Continuing with Abstract Portraits

I have written already about exploring what a photograph is, and what is a portrait.  Continuing to look into the work of Sally Mann I decided to do a series of myself to add on to this continuing on this path of looking into myself in the project. I originally included this in the first post about abstract portraits, but I wanted to include it on its own.

San Diego Botanical Gardens Visit

I have Lived in San Diego County for nearly 7 years now, and there is always still so much to explore.  I have meant to go to the Botanical Gardens for a while now.  Being there on a warm Monday afternoon was amazing, this place is extremely calm and peaceful, small streams flow through the landscapes and birds sing in the trees.  My journey started at the bamboo garden, bamboo is to me somehow a relaxing plant, learning that the San Diego zoo aquires much of its panda feed from the garden is also a very interesting thing to know.  As i wondered through the property I became very interested in the mexican garden with the terra-cotta planters with succulents and faces of dancers.

I have over the last several months began to question exactly what photography means to me, through this i have begun to explore the abstract in photographic imagery, shooting out of focus, or shooting very small portion of things and zooming the lens while shooting a subject.  Plants are a good way to explore this, they do not move and are often very colorful to bring interest into the colors.  I explored this a lot on this trip, looking for vibrant colors and interesting shapes over what the subject was.

Also I found the wooden Japanese Spirit Houses interesting was well, some how these went back to my wood project and may be included in that later on. I attempted to recreate the feeling I had while looking at these.  They are so small, bird house like but so deep in attention to detail.  They are weather worn but still standing strong protecting the ancestors spirits.

Photobook Proposal

As part of this class I wanted to explore differing ideas of photography.  I throughout the semester while creating photographic images that are sharp and focused, I also explored some techniques in abstracting images.  Trying to push my self more as a photographer.  I have began looking at the painterly photographic work of Michael Orton, and the soft dreamlike, and sometimes scary images of Sally Mann.  I also returned to some of my roots as a painter, and looked back to the color fields of Mark Rothko and other abstract expressionist.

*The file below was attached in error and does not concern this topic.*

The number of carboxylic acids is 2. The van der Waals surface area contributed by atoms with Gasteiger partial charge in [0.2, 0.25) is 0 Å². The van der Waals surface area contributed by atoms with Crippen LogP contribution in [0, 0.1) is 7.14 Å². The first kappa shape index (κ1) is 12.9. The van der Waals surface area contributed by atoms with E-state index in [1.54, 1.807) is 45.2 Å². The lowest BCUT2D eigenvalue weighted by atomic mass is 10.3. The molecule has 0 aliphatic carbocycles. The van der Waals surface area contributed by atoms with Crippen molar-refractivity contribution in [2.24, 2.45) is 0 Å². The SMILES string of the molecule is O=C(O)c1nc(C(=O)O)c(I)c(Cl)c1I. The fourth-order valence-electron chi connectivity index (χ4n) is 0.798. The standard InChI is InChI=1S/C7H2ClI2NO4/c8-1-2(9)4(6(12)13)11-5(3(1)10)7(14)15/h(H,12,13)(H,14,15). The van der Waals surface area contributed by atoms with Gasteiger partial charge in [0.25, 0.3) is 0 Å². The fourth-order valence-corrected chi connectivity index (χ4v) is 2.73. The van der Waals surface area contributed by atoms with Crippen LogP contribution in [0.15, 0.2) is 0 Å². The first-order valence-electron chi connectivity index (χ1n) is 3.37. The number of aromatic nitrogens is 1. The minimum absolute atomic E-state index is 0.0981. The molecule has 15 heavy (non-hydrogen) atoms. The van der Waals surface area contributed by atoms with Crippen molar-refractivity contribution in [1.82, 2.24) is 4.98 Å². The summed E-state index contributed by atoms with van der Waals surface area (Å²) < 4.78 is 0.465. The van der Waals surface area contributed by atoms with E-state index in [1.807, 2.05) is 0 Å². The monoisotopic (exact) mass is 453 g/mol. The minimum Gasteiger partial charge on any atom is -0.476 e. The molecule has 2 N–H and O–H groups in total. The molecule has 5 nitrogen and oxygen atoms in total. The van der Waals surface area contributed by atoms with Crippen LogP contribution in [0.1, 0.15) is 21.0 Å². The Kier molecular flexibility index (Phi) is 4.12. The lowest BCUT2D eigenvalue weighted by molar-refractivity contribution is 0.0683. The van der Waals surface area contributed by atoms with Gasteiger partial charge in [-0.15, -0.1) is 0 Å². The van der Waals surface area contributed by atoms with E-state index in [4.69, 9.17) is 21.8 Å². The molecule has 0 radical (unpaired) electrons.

I have wanted to start thinking differently about photography, moving from just the image to high art.  I started as a photographer in portraits years ago so i though that one of my first things to change should be portraits.  Recalling the work of Sally Mann, I started creating my own series of Faces.

Sally Mann Inspiration

All Images Copyright Sally Mann

Recently I have been looking closely at the work of Sally Mann, an artist that works in a wet plate techniques known as ambrotype.  The above pictures are from the faces series that that she created after an inury.  This piece I find extremely interesting, its elevated something I have always been interested the portrait to a new level.

All of Mann’s work has that dark other worldly feeling that i enjoy so very much.  And the changing of the portrait to a new level is quite amazing.  So I decided to work on this in my own work a little, avoiding some of the long learned rules of portrait framing and focus, etc.

Mann also has a series called battle fields that with out realizing it I was greatly inspired by in a recent project that I have been calling tentatively The Wood Project, all though the title is very subject to change, and more than likely will in the near future.  These haunting images are something I only briefly looked at before but the influence can be seen.

Sally Mann from Battlefields

Don Bartletti

image Copyright Don BartlettiHaving the opportunity to attend Mr. Bartletti’s lecture was very informative in many ways.  All though he talked little about techniques his passion for the photographic imageis unmistakable.  He created profound images of mexican farm workers.  Much of this was heart breaking he found the light in the people that was still remaining.  Through exceptional framing and composition he is able to tell a story.  Also his bravery and willingness to get into situations that could possibly be dangerous create the scene that could really be able to get close and learn this story.

The story of Alejandria was exceptionally compelling and you could tell that this child and her family touched Don in a special way.  All her life was work, unable to attend school, and very fewfriends yet she still managed to have some moments of joy.  In America we often take for gImage  Copyright Donbartlettiranted that are children are allowed to be children, and there is no reason for us to not try and provide these lives for those in countries less fortunate than us.  Strangely enough it did make me think it was not long ago that American children often left school prior to high school, or attended no school at all because they were needed to help support the family.  In our country it took a lot of hard work by some very dedicated people to turn America into what it is now.

Perhaps through work like Bartletti’s this can be a start of change in Mexico.  It was not until authors like Upton Sinclair started to create a change in the United States, so maybe with an american bringing attention to the problems in Mexican labor there will be a passionate Mexican author who creates the modern Mexican Jungle.

Please View Don Bartletti’s series here.